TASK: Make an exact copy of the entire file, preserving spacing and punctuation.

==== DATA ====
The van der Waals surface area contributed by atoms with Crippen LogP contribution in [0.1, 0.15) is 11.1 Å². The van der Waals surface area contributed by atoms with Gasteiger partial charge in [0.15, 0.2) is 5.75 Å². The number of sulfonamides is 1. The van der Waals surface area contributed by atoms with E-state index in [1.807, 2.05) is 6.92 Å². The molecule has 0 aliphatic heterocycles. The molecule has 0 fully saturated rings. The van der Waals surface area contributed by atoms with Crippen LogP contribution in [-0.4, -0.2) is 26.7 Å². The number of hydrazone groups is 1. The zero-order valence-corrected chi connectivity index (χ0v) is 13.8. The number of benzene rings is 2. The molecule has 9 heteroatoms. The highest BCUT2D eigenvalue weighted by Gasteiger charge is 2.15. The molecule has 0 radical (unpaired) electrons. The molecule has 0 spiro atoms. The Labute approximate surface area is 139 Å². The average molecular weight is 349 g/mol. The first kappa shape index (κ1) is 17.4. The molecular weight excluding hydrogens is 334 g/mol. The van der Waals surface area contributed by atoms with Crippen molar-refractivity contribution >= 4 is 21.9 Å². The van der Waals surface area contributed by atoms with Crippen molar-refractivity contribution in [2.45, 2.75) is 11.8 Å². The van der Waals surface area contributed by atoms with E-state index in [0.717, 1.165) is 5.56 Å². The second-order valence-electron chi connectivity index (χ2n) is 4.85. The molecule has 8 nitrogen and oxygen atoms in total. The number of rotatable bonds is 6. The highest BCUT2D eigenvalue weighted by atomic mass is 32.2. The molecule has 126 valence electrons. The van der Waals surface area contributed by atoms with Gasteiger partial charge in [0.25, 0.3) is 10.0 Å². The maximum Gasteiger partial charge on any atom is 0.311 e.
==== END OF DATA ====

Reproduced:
The van der Waals surface area contributed by atoms with Crippen LogP contribution in [0.1, 0.15) is 11.1 Å². The van der Waals surface area contributed by atoms with Gasteiger partial charge in [0.15, 0.2) is 5.75 Å². The number of sulfonamides is 1. The van der Waals surface area contributed by atoms with E-state index in [1.807, 2.05) is 6.92 Å². The molecule has 0 aliphatic heterocycles. The molecule has 0 fully saturated rings. The van der Waals surface area contributed by atoms with Crippen LogP contribution in [-0.4, -0.2) is 26.7 Å². The number of hydrazone groups is 1. The zero-order valence-corrected chi connectivity index (χ0v) is 13.8. The number of benzene rings is 2. The molecule has 9 heteroatoms. The highest BCUT2D eigenvalue weighted by Gasteiger charge is 2.15. The molecule has 0 radical (unpaired) electrons. The molecule has 0 spiro atoms. The Labute approximate surface area is 139 Å². The average molecular weight is 349 g/mol. The first kappa shape index (κ1) is 17.4. The molecular weight excluding hydrogens is 334 g/mol. The van der Waals surface area contributed by atoms with Crippen molar-refractivity contribution >= 4 is 21.9 Å². The van der Waals surface area contributed by atoms with Crippen molar-refractivity contribution in [2.45, 2.75) is 11.8 Å². The van der Waals surface area contributed by atoms with E-state index in [0.717, 1.165) is 5.56 Å². The second-order valence-electron chi connectivity index (χ2n) is 4.85. The molecule has 8 nitrogen and oxygen atoms in total. The number of rotatable bonds is 6. The highest BCUT2D eigenvalue weighted by atomic mass is 32.2. The molecule has 126 valence electrons. The van der Waals surface area contributed by atoms with Gasteiger partial charge in [0.25, 0.3) is 10.0 Å². The maximum Gasteiger partial charge on any atom is 0.311 e.